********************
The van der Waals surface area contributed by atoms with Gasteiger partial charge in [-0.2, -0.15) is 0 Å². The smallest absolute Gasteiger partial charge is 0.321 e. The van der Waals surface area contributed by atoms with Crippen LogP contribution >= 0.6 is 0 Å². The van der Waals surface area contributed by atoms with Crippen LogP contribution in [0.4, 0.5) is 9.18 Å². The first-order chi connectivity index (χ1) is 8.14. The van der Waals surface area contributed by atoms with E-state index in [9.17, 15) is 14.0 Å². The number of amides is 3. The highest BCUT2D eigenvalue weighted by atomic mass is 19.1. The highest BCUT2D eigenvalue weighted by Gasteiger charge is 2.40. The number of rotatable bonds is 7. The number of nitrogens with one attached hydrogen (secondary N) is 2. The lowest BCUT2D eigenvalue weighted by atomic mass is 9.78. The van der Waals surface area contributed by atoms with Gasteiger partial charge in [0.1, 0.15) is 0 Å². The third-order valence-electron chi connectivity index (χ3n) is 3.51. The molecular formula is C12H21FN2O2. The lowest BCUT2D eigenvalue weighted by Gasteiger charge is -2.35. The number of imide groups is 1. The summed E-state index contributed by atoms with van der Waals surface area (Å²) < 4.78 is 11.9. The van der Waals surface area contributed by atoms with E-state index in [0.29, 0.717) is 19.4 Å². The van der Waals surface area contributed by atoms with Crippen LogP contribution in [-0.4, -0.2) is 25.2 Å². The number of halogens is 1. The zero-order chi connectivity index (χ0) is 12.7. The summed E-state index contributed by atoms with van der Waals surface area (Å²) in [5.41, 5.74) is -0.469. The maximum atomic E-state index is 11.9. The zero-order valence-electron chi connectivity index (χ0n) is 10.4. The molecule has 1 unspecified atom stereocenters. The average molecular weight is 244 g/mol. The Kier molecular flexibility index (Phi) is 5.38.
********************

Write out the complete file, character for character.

The van der Waals surface area contributed by atoms with Gasteiger partial charge in [-0.2, -0.15) is 0 Å². The smallest absolute Gasteiger partial charge is 0.321 e. The van der Waals surface area contributed by atoms with Crippen LogP contribution >= 0.6 is 0 Å². The van der Waals surface area contributed by atoms with Crippen LogP contribution in [0.4, 0.5) is 9.18 Å². The first-order chi connectivity index (χ1) is 8.14. The van der Waals surface area contributed by atoms with E-state index in [9.17, 15) is 14.0 Å². The number of amides is 3. The highest BCUT2D eigenvalue weighted by atomic mass is 19.1. The highest BCUT2D eigenvalue weighted by Gasteiger charge is 2.40. The number of rotatable bonds is 7. The number of nitrogens with one attached hydrogen (secondary N) is 2. The lowest BCUT2D eigenvalue weighted by atomic mass is 9.78. The van der Waals surface area contributed by atoms with Gasteiger partial charge in [0.1, 0.15) is 0 Å². The third-order valence-electron chi connectivity index (χ3n) is 3.51. The molecular formula is C12H21FN2O2. The lowest BCUT2D eigenvalue weighted by Gasteiger charge is -2.35. The number of imide groups is 1. The summed E-state index contributed by atoms with van der Waals surface area (Å²) < 4.78 is 11.9. The van der Waals surface area contributed by atoms with E-state index in [0.29, 0.717) is 19.4 Å². The van der Waals surface area contributed by atoms with Crippen LogP contribution in [-0.4, -0.2) is 25.2 Å². The number of halogens is 1. The zero-order chi connectivity index (χ0) is 12.7. The summed E-state index contributed by atoms with van der Waals surface area (Å²) in [5.41, 5.74) is -0.469. The maximum atomic E-state index is 11.9. The zero-order valence-electron chi connectivity index (χ0n) is 10.4. The molecule has 1 unspecified atom stereocenters. The average molecular weight is 244 g/mol. The Kier molecular flexibility index (Phi) is 5.38.